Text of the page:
DENVER (CBS4) – When Comal opened in Denver’s RiNo district in 2016, the goal was not to open another just restaurant, it was to create opportunity for low income families.
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Specifically, the women who are part of Denver’s large immigrant community.
“It was created in a direct response to what the community wanted,” said Slavica Park, Director of Economic Development for Focus Points, a Denver nonprofit.
Focus Points serves low-income families in the Northwest Denver area. It hired Park to come up with a social enterprise — the idea for Comal came through a group of women with common a interest. Comal was up and running within three months.
So far, Comal has employed 27 women and eight already have their business licenses.
“It really is magical. Coming in and seeing these woman from all different parts of the world coming together and cooking, but also seeing the overwhelming support from the Denver community in what they’re trying to achieve and do. It’s just been amazing,” said Park.
At Comal, the women make $15 an hour and learn a wide array of skills from restaurant management to entrepreneurship.READ MORE: More Adoptable Animals At The Dumb Friends League Than They've Seen In A Decade, Cost To Adopt Adult Cats At Only $10
While the restaurant is only open for lunch from 11 a.m. to 2 p.m., it hosts many events where the women are able to show off their cuisine.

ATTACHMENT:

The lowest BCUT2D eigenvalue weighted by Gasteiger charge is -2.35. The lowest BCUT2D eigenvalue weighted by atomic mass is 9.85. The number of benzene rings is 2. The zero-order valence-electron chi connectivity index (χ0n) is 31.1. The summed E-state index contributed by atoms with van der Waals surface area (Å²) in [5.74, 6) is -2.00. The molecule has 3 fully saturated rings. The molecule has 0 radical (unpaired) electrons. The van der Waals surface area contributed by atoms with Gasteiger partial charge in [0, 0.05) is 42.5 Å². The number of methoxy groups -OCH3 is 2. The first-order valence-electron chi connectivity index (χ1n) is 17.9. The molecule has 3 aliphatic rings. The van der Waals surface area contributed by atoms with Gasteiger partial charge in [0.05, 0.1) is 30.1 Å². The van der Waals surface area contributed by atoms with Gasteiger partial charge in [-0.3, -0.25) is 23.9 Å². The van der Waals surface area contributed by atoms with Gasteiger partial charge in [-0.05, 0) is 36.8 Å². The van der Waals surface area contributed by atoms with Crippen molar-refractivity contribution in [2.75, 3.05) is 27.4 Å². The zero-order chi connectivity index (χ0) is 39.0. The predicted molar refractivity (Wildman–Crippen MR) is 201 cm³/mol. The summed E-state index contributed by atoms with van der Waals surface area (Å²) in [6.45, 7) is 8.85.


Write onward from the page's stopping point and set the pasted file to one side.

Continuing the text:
“To see the pride in their faces when they make something with their own hands that gives someone else joy….” Park said. “It truly feeds my soul. It really does.”
Silvia Hernandez, 47, moved to Denver’s Elyria neighborhood with her two children in 2016. She was looking for a fresh start when she discovered the Focus Points Family Resource Center. It was there she made friends and there where she helped Park come up with the concept for Comal.
Hernandez has been cooking for Comal since it opened. She is finally preparing to open her own food truck. This of course, is the reason she started working for Comal; to start her own business, but she is going to have a very hard time leaving the place that made sure she achieved her goal.
“I love it here. To me it’s like, I don’t know how can I say it. My family, it is part of my life, like everyday if I don’t come here to Comal I don’t feel like I’m doing anything. Like I feel lost. They really support me,” said Hernandez.
Park says she knows Comal won’t solve the larger issue facing many immigrant families. Not only does she hope to expand the space, she hopes to have an even bigger social enterprise. Down the road, she envisions a grocery store with the same educational model as Comal.MORE NEWS: As Vaccine Rates Remain Low For Communities Of Color, Door-To-Door Campaigns Help Build Trust In Doctors' Advice